David sort of found out some news about the deployment but we do not have a date yet! I will tell you this, he will be leaving sooner than we thought! I thought I was ready! I mean, lets just rip off this band-aid and get it over with. Then I checked the mail and got my newsletter from the Airman and Family Readiness Center. They send out newsletters to spouses of deployed troops. I used to get them every month when David was deployed to Iraq. It was a deja vu (sp?) moment all over again and it really sunk in that he is about to deploy! Anywho, the newsletter had an article about the stages of deployment. I thought I would share the article because it is dead on.
Pre-deployment is the phase from the time of notification of deployment to the actual departure of the service member. It is often a time of psychological denial of the event, intense preparation, and anticipation of the departure.
Deployment is the phase from the time of significant emotional turmoil as the family tries to regain its equilibrium after the departure of a parent. Feelings can include numbness, sadness, and feelings of isolation or abandonment. many responsibilities of the absent parent need to be absorbed by the remaining family members and a new balance is established. Communication from the deployed member upon arrival can be tremendously reassuring.
Substainment is the phase that spans from one month post deployment to one month prior to return. In most adaptive families it is marked by "settling into the new routine" and going on about regular business, utilizing whatever resources either within or outside of the family are available. Should a family not be able to return to business-as-usual, this could impact negatively on the development of children within the family. Some children may have a difficult time during this period, in the absence of a parent, and may develop symptoms that should be readily identified and appropriately dealt with.
Re-deployment is the phase that spans from one-month prior to return to the actual physical return of the service member to the family. This is a period of intense anticipation, with conflicting emotions and possibly some anxiety along with the excitement.
Post-deployment is the phase that begins with the return of the service member and ends with the reestablishment of family equilibrium. Generally, this period may take from one to several months. The homecoming can be a time of great excitement and jubilation. But, it also can result in frustration and feeling let down due to unmet unrealistic fantasies about the reunion. Service members may become frustrated in finding that the family has moved on in their absence and that changes have been made in family functioning that they were not involved in.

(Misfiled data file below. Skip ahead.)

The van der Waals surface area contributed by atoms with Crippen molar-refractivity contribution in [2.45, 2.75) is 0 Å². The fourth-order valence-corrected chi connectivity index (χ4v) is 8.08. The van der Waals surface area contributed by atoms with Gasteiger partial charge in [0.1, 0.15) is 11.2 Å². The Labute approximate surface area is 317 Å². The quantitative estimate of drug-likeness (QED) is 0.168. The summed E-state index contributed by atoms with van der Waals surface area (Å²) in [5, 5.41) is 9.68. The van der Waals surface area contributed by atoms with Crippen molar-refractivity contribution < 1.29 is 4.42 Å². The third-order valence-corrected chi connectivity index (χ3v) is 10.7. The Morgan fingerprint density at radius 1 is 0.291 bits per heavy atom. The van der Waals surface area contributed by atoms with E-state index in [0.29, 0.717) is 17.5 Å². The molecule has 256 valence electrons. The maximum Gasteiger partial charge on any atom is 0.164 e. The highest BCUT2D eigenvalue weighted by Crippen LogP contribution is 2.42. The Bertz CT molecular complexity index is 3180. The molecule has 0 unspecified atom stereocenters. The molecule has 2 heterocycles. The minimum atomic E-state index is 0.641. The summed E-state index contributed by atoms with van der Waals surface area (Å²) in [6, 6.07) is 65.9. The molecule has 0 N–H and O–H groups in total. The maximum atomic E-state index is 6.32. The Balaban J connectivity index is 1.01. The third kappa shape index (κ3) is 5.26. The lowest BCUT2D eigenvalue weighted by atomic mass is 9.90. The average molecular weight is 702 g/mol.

For me, the pre-deployment phase, re-deployment, and post were the hardest phases for me when David deployed to Iraq. The pre-deployment is a famous military term known as hurry up and wait! For months they are working on getting everything in order for the deployment that it starts to consume your life. Then it gets close to time for him to leave and I feel sick to my stomach, lump in my throat, and I cannot sleep. This time around, we have stayed really busy with fun weekend trips with the kids. David and I even had a romantic get away! I cannot tell my parents thank you enough for watching them so we could have time together before he leaves.
We have lots planned to stay busy during the deployment. I usually do really well until a month before he is set to come back home. Then I go into the re-deployment phase and I am cranky, anxious, impatient, and just tired of it all!
I am sure no one is reading this long blog post. Maybe I just wanted to type it all out for Tyler and Landon. But if you are reading it and you see me while David is gone and I am cranky, irritable, or whatever my bad mood may be then please bare with me. I hate being away from my best friend!!
16 hours ago